Alienware Elite Gaming Mouse AW958 Review — Plague Tale
Alienware is infamous for gaming rigs and laptops, but did you know they also do peripherals like gaming mice, keyboards and headsets? They recently loaned me the Elite Gaming Mouse AW958 alongside the Alienware m17 for review.
This is the first gaming mouse I’ve ever used, primarily because I’m not a PC gamer and use a MacBook Pro for pretty much everything. Between the excellent touchpad and the fact that nobody games on a MacBook, I’ve never needed one.
So did the AW958 impress a first time gaming mouse user?
Alienware Elite Gaming Mouse AW958 Review
While I have never used a gaming mouse before, I’m not ignorant of some of the things a good one should have. A great optical sensor for pixel-perfect accuracy, programmable buttons, great fit and feel in the hand. Here are the specs:
- Sensor: Pixart PMW 3360
- Buttons: 13
- DPI: 12,000
- Memory: 512Kb on-board
- Speed: 250 IPS, 50G acceleration
- Connection: USB cable — 1.8mm braided
- Color: Black/ Silver
- RGB: AlienFX 16.8million colors
- Dimensions(WxDxH): 9.6 cm x 4.04 cm x 13 cm
- Weight: 197g
The AW958 checks all the basics. Starting with the optical sensor, a Pixart PMW 3360 which I’ve read rave reviews about. This sensor gives the AW958 up to 12,000 dots per inch(DPI) of accuracy. This isn’t class leading as I’ve seen other mice go up to 16,000DPI. That said, I found the 12000DPI to be much more than I needed for anything.
Alienware Elite Gaming Mouse AW958 — Design and build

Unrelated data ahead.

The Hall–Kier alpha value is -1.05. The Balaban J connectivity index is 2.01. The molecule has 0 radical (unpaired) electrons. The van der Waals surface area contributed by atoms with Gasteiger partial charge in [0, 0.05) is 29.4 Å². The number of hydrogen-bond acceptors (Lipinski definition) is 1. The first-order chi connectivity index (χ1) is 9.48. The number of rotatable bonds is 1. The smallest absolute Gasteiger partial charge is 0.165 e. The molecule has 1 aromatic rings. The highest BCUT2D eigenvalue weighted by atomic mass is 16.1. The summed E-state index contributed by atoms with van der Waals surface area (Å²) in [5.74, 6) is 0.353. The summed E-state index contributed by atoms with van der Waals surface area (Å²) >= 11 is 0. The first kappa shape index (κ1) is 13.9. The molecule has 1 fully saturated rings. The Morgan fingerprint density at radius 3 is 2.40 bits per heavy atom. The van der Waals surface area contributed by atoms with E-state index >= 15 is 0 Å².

The first thing that struck me about the AW958 was its size. At 9.6cm wide and 13cm long, this is one of the biggest mice I’ve ever used. I’m a hybrid Palm/ Claw grip and even my long fingers could never find a comfortable fit for this mouse.
Alienware has included a 3-position adjustable palm rest and hot-swappable side wings that make the AW958 more flexible to a wide range of hand sizes and grips. The wings attach to the main body using powerful magnets and are easy to swap out.
But even after several days of use, I couldn’t get comfortable with its large size. So if you have small to regular size hands, the AW959 might not work for you, even with its adjustability.
Which is a shame because the AW958 feels exceptionally well made. A sturdy plastic makes up the main chassis which is crowned with the silver anodised aluminium right and left click buttons. These use Omron switches which are rated for a lifetime of 50 million satisfying clicks.
Sitting in the middle is a gorgeous metallic 3-directional scroll wheel. It’s got two notched rubber rings for tactility and the whole design reminds me of an expensive platinum wedding ring. You can nudge the scroll wheel left or right making it flip document pages or go back and forth in web browsing. It can also be pressed down as a button.
Moving towards the rear half of the AW958, the palm rest is a nice soft plastic and is adjustable to three positions. Alienware’s signature triple converging lines cut through the middle of the palm rest, symmetrically dividing the mouse into front and aft sections. These are RGB lit and can be customised to a variety of modes and up to 16.8m colours.
Finally, we have a USB-A cable that is a generous, 1.8mm long braided nylon. It’s light but durable and won’t be fraying anytime soon. Alienware doesn’t offer a USB-C variant so MacBook users are out of luck.
Overall, the AW958 is a really well built and handsome looking mouse. I just wish it was 20% smaller — that would be perfect.
Alienware Elite Gaming Mouse AW958 — Pixel perfect